Merida, June 14th 2010 (Venezuelanalysis.com) – Last Thursday the International Centre for Settlement of Investment Disputes (ICSID) ruled in favour of the Bolivarian Republic of Venezuela in the lawsuit against it by Exxon Mobil, which was filing for higher compensation following the nationalisation of its share of an Orinoco Oil Belt project. Also, on Sunday, President Hugo Chavez called for the formation of Socialist Petro-Industrial Bases.
The decision by the ICSID tribunal, a World Bank institution based in Washington that arbitrates investment disputes between member countries and individual investors, was the first ruling since the case began in 2008, following a series of claims and responses by the two parties.
After the nationalisation of the Orinoco Oil Belt reserves in May 2007, the Venezuelan government required that the state have at least 60% stakes in all oil projects. Six major companies were asked to hand over proportions of their stakes, and Chevron Corp, Total, BP PLC and Statoil negotiated deals with Venezuela to continue on as minority partners. But ExxonMobil and ConocoPhillips rejected the terms and Venezuela then nationalised Exxon’s 42% stake of the Cerro Negro project, with an offer of compensation.
Exxon rejected the offer of compensation and went to the ICSID for arbitration in September that year. The offer was for $750 million, based on Venezuela’s state oil company, PDVSA’s estimation of the value of Exxon’s stake at the time. But Exxon demanded that projected profits be included and sought $5 billion in total compensation.
On Thursday, the ICSID Tribunal concluded it had no jurisdiction over the claims of Mobil Corporation. The court ruled that ExxonMobil could not make the claim on the basis of Article 22 of the Investment Law of Venezuela, and therefore there was no basis for jurisdiction.
However, one of Exxon’s main arguments was that it was protected by the treaty of promotion and protection of investments that Venezuela had with Holland. In 2006, when the nationalisation process began, Exxon Mobil restructured itself as a Dutch company. The Venezuelan government argues that it did this in order to be able to go to the ICSID.
The tribunal ruled that it can therefore only consider claims by the company on earnings made after 2006. Exxon had claimed indemnity on its assets since 2004.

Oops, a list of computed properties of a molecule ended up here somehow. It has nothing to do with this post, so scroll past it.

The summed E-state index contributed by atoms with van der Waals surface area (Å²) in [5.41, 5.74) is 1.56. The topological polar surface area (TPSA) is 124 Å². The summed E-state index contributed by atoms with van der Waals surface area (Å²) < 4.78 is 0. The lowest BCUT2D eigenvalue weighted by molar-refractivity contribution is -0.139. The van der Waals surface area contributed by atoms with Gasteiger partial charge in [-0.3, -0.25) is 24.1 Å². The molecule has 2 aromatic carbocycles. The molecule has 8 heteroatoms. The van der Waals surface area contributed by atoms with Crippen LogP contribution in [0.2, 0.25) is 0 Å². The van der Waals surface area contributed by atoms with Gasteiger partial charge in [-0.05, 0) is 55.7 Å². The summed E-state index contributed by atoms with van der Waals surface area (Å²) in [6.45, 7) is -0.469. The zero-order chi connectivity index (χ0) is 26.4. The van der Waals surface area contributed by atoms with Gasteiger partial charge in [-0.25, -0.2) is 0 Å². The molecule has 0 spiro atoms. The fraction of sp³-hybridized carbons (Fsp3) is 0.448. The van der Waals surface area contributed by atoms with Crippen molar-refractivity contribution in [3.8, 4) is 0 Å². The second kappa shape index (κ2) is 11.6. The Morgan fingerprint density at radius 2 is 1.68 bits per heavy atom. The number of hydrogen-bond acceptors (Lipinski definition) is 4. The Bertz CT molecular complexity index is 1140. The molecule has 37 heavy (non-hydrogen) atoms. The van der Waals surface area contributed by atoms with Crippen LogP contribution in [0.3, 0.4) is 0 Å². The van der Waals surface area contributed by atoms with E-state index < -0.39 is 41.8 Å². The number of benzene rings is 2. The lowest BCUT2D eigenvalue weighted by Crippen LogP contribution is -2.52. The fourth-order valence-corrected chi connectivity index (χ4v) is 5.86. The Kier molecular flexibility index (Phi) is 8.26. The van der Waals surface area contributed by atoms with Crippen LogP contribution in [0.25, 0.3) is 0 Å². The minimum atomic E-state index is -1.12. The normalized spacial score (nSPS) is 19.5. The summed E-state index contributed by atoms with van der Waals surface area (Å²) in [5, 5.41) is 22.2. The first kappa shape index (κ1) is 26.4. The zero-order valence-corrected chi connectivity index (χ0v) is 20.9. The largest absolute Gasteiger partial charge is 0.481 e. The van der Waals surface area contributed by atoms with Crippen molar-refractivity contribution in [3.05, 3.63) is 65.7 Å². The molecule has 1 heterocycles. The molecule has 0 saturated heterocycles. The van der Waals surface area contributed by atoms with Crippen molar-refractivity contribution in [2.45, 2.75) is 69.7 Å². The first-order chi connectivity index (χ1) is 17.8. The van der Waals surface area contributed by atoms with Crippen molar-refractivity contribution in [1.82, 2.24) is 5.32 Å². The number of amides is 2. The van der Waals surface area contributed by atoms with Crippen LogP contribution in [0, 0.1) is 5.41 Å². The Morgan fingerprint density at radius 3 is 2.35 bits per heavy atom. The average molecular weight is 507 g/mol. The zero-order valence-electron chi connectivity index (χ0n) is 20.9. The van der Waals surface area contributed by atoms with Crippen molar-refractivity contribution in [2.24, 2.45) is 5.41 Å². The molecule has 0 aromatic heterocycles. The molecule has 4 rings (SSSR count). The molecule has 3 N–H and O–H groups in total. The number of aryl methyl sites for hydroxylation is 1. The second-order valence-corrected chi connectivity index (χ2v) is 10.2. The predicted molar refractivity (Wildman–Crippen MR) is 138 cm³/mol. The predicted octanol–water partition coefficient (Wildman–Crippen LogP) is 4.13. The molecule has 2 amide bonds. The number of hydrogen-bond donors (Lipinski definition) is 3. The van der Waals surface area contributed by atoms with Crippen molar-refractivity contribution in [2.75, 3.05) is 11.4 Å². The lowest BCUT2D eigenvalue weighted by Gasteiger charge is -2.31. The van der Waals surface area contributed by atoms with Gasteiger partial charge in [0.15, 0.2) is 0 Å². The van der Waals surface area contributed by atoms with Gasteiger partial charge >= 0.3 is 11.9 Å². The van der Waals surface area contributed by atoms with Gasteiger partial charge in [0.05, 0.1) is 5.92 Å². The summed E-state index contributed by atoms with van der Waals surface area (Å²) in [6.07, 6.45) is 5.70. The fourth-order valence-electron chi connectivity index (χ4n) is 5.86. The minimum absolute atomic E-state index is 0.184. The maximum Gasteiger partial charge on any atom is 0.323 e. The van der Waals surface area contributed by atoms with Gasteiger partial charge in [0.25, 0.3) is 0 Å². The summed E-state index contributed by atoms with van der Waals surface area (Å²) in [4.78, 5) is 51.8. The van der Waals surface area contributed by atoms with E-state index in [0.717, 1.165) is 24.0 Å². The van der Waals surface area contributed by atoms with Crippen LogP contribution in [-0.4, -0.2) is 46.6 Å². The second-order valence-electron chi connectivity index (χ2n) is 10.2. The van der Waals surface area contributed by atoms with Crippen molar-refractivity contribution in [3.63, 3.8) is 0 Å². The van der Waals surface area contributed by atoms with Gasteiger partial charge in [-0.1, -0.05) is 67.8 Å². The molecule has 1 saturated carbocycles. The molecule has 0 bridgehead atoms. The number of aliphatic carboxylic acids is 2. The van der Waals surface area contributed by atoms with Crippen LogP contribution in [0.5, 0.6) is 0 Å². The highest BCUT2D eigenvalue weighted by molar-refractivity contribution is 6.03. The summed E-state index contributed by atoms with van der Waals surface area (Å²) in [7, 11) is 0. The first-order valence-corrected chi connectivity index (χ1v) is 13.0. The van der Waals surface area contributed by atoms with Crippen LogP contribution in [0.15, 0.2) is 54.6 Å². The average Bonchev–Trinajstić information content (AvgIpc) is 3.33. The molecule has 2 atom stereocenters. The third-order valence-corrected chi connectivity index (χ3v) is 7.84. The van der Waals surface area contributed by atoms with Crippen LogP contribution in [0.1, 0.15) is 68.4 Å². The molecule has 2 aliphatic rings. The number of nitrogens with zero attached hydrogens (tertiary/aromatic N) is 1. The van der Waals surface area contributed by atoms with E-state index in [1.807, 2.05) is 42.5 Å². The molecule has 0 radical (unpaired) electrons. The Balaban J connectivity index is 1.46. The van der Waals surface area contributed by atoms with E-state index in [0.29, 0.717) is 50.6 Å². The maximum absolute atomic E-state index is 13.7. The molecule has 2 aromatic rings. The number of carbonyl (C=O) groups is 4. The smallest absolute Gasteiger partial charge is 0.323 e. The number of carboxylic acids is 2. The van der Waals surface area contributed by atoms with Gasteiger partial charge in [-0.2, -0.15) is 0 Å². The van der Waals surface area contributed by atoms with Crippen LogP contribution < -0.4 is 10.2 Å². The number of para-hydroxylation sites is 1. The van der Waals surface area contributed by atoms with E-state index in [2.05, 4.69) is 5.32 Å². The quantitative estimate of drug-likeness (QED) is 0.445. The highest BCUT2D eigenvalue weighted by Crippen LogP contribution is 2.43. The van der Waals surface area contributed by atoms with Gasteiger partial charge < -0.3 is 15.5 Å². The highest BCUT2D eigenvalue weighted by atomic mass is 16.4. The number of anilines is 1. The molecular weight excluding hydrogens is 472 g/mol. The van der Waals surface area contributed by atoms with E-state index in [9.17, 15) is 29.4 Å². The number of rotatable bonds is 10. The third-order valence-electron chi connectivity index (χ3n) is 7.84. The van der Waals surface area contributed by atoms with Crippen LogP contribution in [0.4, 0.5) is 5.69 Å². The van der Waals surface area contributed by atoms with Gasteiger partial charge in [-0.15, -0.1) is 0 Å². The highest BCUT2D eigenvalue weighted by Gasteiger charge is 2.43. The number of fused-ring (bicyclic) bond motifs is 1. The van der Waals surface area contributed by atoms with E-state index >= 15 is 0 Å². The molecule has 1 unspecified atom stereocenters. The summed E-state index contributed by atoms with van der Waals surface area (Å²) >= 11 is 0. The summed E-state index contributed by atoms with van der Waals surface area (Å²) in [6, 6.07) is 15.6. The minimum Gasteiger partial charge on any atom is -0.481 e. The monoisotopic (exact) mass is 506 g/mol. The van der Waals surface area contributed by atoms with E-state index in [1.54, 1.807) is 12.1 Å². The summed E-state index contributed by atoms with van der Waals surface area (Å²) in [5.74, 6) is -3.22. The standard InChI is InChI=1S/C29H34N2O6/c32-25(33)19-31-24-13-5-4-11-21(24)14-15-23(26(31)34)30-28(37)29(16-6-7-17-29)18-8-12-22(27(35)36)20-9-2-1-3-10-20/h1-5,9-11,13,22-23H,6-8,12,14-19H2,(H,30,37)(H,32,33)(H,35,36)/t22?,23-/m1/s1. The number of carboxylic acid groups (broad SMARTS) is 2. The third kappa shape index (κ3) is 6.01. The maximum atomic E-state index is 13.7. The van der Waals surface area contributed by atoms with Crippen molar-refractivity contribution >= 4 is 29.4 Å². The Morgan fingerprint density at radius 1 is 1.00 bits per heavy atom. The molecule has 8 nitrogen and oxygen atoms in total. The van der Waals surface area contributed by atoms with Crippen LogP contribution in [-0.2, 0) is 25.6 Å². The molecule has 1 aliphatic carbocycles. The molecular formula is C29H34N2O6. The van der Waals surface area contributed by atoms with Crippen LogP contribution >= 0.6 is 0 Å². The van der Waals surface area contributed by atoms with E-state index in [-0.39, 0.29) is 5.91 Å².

PDVSA President Rafael Ramirez explained to press this would “drastically reduce the amount” that Exxon could claim in compensation.
“Venezuela sees this as a favourable decision, though we’re aware that the trial doesn’t end here,” he said.
ConocoPhilips is also demanding $30 billion for the nationalisation of its projects. Ramirez called this a “fantasy”.
Venezuelan government spokespeople have also accused Exxon of seeking to damage PDVSA’s reputation and of an “economic war” against Venezuela, citing the company’s move to also take the case to court in London, despite the pending case in ICSID, and seeking an asset freeze of $12 billion, more than the company’s compensation claim. The freeze was granted temporarily, then revoked.
Since the nationalisations, state participation in the Orinoco River Belt has increased from 39% to 78%, the income from which goes to a range of Venezuela’s different social programs, public credits, and investments in national production.
Socialist Petro-Industrial Bases
On Sunday during his weekly show, Alo Presidente, President Hugo Chavez proposed the creation of Socialist Petro-industrial Bases (Bepiso) “to construct socialism,” while visiting the petroleum complex Jose Antonio Anzoategui in Puerta La Cruz.
The bases will be small productive units, “like military bases,” Chavez said, “but with an impact on the community.”
Ramirez, speaking on the program, said the bases will allow the development of the industry along with petroleum services such as boat repair, ship yards, and construction, as well as help to create new factories for workers’ boots, uniforms, and tools.
Chavez said that alongside the bases, there could be a popular industrial zone that would develop other areas and take advantage of all the engineers, machinery, technology and materials, to, for example, “teach the people to make bricks, reinforcement… to construct housing, streets, and piping.”
President Chavez suggested that the Jose Antonio Anzoategui complex become the first of these bases. “One needs to give the people a point of support. Now we are going to use petroleum, the petroleum installations and petroleum workers to liberate the country and construct a new one,” he said.
Chavez reminded his audience that it was “Three years, one month and thirteen days since the revolution nationalised the Orinoco Oil Belt that was in the hands of imperialism… now we see that we, Venezuelans, can manage our own companies, and proof of that is that we have increased production, dividends, and fair employment.”
Finally, Chavez suggested that PDVSA change its name from Petróleos de Venezuela, Sociedad Anónima to Petroleos de Venezuela Socialista. The name change would mean a legal change from being a “Sociedad Anonima,” or joint stock company (JSC) in English, which Chavez said was a term inherited from capitalism. He asked Ramirez to investigate the legalities of the name change.